Distinguished Delegates, Participants, for a GDP growth of over 8% during India’s XII plan, it would be imperative for us to ensure better demand management in our country. In the present international environment of rising petroleum prices, greater alignment of prices to global prices is in the interest of both consumers as well as investors. Government of India is committed to adopt a time-bound programme to achieve this. I expect the industry to play a helpful role in achieving the Government’s objectives. There must be increased understanding of the fact that the path to a more sustainable future will require our society to make a better balance between its energy consumption vis a vis its cost and availability.

Just like financial markets, the world energy markets are inherently global and interdependent, and no single country can isolate itself from the market. Interdependence is central to energy security. The emergence of major consumers in Asia, mainly India and China, has fundamentally changed the global energy equations. The “global nature” of these challenges and the growing symbiotic connect between producing, consuming and transiting countries, requires a strengthened partnership between all state actors to enhance global energy security.

Apart from pricing and sourcing, research and development of new technologies is another area that requires special attention. The traditional oil ‘Majors’ can no longer feel complacent about extensive reserves, refineries, and distribution networks being their mainstay. As a matter of fact, today’s winners are companies who have a grip on emerging new technologies. Many industry solutions are being provided by jointly funded research in Universities. The Ministry of New and Renewable Energy and the Department of Science and Technology, Government of India actively support Research and Development projects undertaken by academic institutions as well as industry players.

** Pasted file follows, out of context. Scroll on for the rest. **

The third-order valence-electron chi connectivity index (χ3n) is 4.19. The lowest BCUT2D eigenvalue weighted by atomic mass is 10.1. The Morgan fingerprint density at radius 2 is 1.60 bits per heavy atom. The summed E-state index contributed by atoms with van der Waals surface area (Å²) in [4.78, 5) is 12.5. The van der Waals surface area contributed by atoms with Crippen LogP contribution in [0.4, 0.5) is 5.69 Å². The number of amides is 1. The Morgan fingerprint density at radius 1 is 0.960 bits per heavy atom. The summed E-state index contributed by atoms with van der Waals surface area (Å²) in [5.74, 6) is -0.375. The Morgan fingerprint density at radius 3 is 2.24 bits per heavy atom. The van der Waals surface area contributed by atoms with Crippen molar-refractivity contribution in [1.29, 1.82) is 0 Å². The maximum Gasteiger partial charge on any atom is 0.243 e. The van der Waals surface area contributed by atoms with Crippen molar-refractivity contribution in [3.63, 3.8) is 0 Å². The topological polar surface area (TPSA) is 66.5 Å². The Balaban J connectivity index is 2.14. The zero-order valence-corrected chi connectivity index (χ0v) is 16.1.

We need to build strong economic partnerships with other producing countries and their oil and gas industries to the mutual benefit of each other. We should seek to work together with other countries, especially those who are active in the oil and gas sector. I would suggest to the participants of Petrotech 2012 to explore the possibility of an association of oil and gas companies to deliberate upon such issues of shared interest.

I am confident that PETROTECH 2012 will focus on such issues . The challenges confronting this sector are many but I am confident that our oil sector has, over the years, acquired the maturity and vision to surmount these challenges . I call upon you to pursue the application of advanced and innovative but affordable technologies - adapted to our specific conditions. A healthy and viable hydrocarbons sector can help alter our growth trajectory. Conferences like the Petrotech enable our professionals, both managers and technologists, to keep abreast of the latest developments at global level. The Indian hydrocarbon sector must be equipped to responsibly deliver ever cleaner, ever more reliable and ever more affordable energy.

I expect the domestic Oil & Gas industry to place sustainable development at the core of its business decisions. This means placing safety, environment, and community interest at the centre of its policies . I hope that the deliberations of your conference contribute to the building of a vibrant energy sector in India, which can be the bedrock of growth and prosperity.

I wish this conference all success!

With these words, I declare PETROTECH - 2012 open.